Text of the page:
One summer day in 1974, my father called me to the kitchen table. He gestured toward pen and note paper, and indicated that he wanted to dictate a letter to President Nixon. I recorded his words of encouragement to the embattled President, and mailed the letter that day.
A short time later, when White House audio tapes were released, implicating Nixon in the Watergate cover-up, I asked Dad if he regretted writing the President. “No,” Dad replied. Without hesitation, he added, “I would do it again.”
After President Ford pardoned Nixon, my reservations about Dad’s encouragement of the disgraced ex-leader faded from memory. Recently, I was prompted to reflect on Dad’s letter when Dr. Ed Young, pastor of Second Baptist, Houston, described his revulsion in response to reading Nixon’s filthy, vulgar, transcripted conversations. Dr. Young recalled the last night that Nixon spent in the White House. All his family and friends had departed, and Nixon asked one man to spend the night with him—Billy Graham.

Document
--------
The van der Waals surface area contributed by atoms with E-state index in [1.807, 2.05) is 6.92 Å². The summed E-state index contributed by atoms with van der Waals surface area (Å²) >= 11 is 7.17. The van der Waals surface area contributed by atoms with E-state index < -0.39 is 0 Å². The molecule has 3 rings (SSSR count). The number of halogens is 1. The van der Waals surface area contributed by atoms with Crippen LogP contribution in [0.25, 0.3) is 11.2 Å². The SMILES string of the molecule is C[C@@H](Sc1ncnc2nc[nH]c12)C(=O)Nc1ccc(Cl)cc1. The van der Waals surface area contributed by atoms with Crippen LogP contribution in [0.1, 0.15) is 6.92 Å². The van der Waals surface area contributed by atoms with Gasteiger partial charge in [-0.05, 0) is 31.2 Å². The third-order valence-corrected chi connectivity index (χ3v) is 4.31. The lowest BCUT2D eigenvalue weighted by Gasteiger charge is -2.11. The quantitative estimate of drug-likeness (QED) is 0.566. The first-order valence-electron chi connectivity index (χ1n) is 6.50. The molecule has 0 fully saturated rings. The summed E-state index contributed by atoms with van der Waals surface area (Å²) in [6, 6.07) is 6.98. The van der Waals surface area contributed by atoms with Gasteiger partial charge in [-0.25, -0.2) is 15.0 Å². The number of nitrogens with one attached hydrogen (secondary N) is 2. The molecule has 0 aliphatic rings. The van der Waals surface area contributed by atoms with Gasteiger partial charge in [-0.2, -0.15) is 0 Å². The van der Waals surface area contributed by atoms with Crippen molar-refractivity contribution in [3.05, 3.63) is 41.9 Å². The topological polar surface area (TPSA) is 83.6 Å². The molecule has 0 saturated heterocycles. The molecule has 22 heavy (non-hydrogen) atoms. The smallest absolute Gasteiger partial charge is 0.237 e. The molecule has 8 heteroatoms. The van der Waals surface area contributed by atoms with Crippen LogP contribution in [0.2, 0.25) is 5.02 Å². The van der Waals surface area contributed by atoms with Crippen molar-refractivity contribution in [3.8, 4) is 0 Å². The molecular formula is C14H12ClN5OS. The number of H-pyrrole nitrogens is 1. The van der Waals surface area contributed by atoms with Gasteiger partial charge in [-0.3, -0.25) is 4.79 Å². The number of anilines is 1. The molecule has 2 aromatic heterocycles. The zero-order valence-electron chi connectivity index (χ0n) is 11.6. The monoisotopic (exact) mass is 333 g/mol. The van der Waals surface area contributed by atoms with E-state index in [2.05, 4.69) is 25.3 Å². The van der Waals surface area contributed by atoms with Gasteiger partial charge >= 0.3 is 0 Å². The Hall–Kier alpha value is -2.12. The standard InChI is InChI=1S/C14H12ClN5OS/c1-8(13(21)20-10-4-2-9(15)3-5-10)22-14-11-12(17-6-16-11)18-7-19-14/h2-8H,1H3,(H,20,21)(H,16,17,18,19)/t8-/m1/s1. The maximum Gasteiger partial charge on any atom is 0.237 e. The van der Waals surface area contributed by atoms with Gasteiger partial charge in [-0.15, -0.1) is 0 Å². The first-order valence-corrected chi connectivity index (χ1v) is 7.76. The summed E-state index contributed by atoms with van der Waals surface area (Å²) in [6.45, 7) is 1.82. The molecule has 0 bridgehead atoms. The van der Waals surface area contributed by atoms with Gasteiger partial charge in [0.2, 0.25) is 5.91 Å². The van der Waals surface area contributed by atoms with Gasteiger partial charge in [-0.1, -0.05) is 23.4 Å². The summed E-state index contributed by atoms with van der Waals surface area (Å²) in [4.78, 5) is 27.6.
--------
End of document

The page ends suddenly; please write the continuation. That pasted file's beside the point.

Dr. Young strongly urged the evangelist to consider that he represented the Christian world, and not to align himself with the vile corruption associated with the President. Billy Graham’s response was in the form of a question. “Does a shepherd run away from a sheep when he gets dark?” Dr. Young says that he has sought to practice what he learned from Graham. As a shepherd, Dr. Young stands with his sheep, publically and privately, especially in the dark, in spite of the possibility of being condemned guilty by association.
Only God can cleanse and forgive sin, but all of us who are “lovers in Christ,” are empowered to love sinners. It tells all about it in that fabulous love chapter—1 Corinthians 13. Dad would have appreciated the story of how “America’s preacher” demonstrated love for a black sheep by showing up for a sleep over.